Fifth Generation Work - Virtual Organization

                 
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Leadership

  This section provides definitions of leadership, characteristics and commitments of leadership, the notion of leadership attitude in today's world, and a comment on the first and last tasks of leadership. This information is presented as an introduction to the notion of leading virtual teams. Finally key findings about effective leadership and lessons from research for today's leaders is presented  
       
    This researcher defines leadership as "the art of influencing other people to act together to achieve shared goals."  
       
    The context of this definition is organizational project teams where small groups of people are selected or assigned to a project of relatively short duration and then reassigned after the completion of the project.  
       
    Joel Barker, in Paradigm Shift, defined leadership in this way. "A leader is a person you would follow to a place you wouldn't go by yourself."  
       
    Katzenbach and Smith, in Wisdom of Teams, suggests that attitude is a key factor in team leadership.  
       
    Team leaders genuinely believe that they do not have all the answers -- so they do not insist on providing them. The believe they do not need to make all key decisions -- so they do not do so. They believe they cannot succeed without the combined contributions of all the other members of the team to a common end -- and they avoid any action that might constrain inputs or intimidate anyone on the team.  
       
    John Gardner, in No Easy Victories, noted "the first and last task of a leader is to keep hope alive."  
 

Major research approaches

 
  1. Trait -- personal attributes of leaders (e.g. energy, honesty, ....)
  2. Behavior -- what do managers do, comparison of effective and ineffective leaders.
  3. Power / Influence -- influence processes between leader and follower.
  4. Situational -- context: how does it influence leader behavior (contingency)
  5. Participative -- power sharing, empowerment of followers
  6. Charismatic / Transformational -- influence, why followers follow
  7. Leadership in decision groups -- success
 
       

Leadership in virtual teams

  Some key findings for leadership in virtual teams:
  1. Virtual teams work.
  2. People can be trusted in a virtual environment.
  3. Virtual teams can be used in a variety of situations such as product development, telecommuting, company startups, and conference planning.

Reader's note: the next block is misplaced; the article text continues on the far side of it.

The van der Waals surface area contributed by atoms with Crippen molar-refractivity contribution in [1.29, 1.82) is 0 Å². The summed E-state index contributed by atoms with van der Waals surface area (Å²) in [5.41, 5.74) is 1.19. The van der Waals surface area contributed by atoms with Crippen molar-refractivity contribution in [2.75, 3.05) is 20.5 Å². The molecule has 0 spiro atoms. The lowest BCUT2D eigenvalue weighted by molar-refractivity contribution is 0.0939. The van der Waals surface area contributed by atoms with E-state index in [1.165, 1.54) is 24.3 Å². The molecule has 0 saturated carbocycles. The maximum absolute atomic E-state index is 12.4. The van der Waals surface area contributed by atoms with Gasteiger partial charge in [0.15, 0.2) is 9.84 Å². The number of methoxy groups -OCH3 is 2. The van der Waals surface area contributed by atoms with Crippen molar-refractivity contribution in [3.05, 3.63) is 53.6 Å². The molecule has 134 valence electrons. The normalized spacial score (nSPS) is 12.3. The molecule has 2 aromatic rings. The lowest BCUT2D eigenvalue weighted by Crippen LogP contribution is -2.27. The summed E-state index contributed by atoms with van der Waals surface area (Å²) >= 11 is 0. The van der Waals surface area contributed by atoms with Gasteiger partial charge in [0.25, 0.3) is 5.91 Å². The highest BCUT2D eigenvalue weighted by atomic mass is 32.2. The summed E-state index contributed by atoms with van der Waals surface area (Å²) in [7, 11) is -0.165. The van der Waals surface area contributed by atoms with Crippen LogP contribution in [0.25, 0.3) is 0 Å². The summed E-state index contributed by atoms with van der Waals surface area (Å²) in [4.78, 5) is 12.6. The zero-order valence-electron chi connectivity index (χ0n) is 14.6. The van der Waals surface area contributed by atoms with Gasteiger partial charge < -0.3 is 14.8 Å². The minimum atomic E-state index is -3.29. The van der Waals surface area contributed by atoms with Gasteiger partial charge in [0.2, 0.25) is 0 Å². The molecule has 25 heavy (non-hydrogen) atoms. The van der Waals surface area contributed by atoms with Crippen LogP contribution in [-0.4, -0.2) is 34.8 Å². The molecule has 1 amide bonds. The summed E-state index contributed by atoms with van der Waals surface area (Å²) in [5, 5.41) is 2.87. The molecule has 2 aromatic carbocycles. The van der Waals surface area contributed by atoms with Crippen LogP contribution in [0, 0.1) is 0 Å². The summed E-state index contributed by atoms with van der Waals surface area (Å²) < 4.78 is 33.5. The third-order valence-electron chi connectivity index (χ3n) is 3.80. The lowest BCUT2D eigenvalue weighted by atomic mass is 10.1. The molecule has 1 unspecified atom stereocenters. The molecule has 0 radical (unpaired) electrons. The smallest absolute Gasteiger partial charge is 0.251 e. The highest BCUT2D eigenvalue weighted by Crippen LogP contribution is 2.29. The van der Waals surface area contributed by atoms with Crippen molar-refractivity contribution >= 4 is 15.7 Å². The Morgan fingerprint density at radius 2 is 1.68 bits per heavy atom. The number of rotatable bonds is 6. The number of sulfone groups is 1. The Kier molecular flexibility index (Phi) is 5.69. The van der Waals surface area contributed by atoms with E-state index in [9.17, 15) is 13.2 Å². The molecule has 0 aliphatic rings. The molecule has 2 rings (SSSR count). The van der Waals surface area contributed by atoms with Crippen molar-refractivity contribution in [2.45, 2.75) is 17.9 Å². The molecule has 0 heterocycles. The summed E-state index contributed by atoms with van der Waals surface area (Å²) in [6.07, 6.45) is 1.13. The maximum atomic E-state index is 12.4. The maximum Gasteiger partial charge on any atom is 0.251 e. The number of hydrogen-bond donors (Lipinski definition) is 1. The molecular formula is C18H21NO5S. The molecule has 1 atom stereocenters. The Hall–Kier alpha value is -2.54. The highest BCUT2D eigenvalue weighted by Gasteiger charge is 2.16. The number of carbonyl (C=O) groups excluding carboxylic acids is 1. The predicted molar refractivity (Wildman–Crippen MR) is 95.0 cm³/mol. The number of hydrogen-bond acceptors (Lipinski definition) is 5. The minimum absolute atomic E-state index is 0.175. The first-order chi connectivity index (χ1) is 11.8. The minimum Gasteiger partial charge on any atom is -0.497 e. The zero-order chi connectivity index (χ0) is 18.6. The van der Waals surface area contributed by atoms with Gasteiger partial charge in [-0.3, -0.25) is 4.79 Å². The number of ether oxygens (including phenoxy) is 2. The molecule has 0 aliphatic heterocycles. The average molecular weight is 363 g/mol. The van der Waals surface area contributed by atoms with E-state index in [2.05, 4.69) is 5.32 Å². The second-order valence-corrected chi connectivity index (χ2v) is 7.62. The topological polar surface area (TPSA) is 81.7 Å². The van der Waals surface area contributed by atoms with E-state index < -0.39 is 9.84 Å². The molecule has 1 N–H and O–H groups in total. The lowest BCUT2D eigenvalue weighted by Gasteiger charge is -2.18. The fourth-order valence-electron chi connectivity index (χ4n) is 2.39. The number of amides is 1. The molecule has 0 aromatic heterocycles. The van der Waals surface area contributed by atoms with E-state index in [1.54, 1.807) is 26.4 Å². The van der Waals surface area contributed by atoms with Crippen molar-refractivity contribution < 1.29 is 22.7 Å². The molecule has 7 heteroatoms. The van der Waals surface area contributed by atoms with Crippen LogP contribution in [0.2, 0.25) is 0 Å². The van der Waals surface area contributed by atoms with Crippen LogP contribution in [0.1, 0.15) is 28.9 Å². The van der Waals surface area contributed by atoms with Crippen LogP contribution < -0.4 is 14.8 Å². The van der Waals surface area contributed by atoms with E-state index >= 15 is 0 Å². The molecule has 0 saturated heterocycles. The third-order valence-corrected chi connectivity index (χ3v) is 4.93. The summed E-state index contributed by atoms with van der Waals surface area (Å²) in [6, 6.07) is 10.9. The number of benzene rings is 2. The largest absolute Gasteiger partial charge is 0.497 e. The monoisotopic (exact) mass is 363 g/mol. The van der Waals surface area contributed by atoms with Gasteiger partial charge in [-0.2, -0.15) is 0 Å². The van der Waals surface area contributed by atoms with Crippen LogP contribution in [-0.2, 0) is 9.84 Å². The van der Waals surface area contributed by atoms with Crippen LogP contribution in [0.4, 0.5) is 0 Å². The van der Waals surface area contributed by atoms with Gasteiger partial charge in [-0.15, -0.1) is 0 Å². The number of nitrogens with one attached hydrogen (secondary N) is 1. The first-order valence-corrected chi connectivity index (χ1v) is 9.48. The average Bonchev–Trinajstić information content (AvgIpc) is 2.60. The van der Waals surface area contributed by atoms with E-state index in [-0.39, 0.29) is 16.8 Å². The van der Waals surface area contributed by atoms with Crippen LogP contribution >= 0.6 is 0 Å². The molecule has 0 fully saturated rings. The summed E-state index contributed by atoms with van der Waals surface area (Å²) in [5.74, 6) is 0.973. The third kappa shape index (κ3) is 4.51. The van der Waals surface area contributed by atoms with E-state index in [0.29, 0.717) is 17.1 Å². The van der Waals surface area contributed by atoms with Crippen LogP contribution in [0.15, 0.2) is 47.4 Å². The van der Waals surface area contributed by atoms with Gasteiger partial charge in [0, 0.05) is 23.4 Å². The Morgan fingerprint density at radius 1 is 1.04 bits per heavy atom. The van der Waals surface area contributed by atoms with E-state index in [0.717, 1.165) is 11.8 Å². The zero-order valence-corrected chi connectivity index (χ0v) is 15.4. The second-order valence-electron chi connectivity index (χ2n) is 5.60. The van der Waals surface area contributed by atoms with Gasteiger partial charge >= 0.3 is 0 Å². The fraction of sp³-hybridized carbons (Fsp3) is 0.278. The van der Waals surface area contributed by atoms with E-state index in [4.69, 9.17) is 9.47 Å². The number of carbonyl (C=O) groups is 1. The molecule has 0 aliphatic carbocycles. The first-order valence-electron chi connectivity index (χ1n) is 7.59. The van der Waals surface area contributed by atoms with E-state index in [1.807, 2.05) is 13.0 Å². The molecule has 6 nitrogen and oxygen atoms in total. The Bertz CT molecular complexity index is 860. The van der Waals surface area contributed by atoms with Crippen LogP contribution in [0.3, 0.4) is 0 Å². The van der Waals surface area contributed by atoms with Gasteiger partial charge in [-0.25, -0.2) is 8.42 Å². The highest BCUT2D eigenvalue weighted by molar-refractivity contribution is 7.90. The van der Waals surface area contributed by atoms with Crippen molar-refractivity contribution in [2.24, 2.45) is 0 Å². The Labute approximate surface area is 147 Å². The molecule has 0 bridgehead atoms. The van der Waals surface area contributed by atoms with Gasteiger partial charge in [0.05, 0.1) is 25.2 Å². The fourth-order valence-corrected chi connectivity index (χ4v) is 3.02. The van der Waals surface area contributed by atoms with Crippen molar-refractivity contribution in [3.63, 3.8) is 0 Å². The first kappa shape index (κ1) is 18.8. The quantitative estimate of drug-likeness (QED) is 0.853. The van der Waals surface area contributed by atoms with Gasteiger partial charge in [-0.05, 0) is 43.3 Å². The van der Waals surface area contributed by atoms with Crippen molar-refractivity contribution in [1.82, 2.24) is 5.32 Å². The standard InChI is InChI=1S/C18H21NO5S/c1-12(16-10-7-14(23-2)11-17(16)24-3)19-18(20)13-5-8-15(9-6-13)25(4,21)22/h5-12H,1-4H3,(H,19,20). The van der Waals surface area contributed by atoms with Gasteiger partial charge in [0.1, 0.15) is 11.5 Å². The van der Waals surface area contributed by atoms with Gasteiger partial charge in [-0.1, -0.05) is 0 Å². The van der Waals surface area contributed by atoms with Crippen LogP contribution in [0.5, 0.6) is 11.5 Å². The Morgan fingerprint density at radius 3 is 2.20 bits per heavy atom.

4. Few teams are 100% virtual.
  5. Reward and recognize people for their accomplishments.
  6. Keep everyone informed.
  7. Encourage everyone to keep everyone else informed.
  8. Make progress towards goals visible.
  9. Formative stages, conflict resolution, team building, and rich interactive communication is best done in a face-to-face mode.
  10. Operational work can generally be performed in a virtual mode without much difficulty.

Well defined and agreed upon team basics are very important for virtual teams as well as traditional face-to-face teams. These basics include meeting agendas, a team mission statement, well defined roles and responsibilities, norms or a code of conduct, a project schedule, and periodic assessments towards progress.

Leadership is about making things happen and getting things done according to Peter Scholtes. It just takes more work in a virtual environment.

Leaders not only have to understand and master traditional leadership skills, but they also need to understand and be able to use the information and communications technologies that support virtual teams.

Finally, leaders need to understand and be able to work effectively in a virtual environment and know when to when to switch back and forth between face-to-face and virtual environments if and as necessary. For example:  Meeting in the formative stages of a teams life, to resolve conflict, to build trust, to have highly interactive sessions, and to celebrate accomplishments is best done in a face-to-face mode. Meeting virtually in routine stages of a team's life is done and can be done without major difficulty.

 
Date last revised:
June 05, 2006
     
David Gould, Ed.D.
daveg@seanet.com
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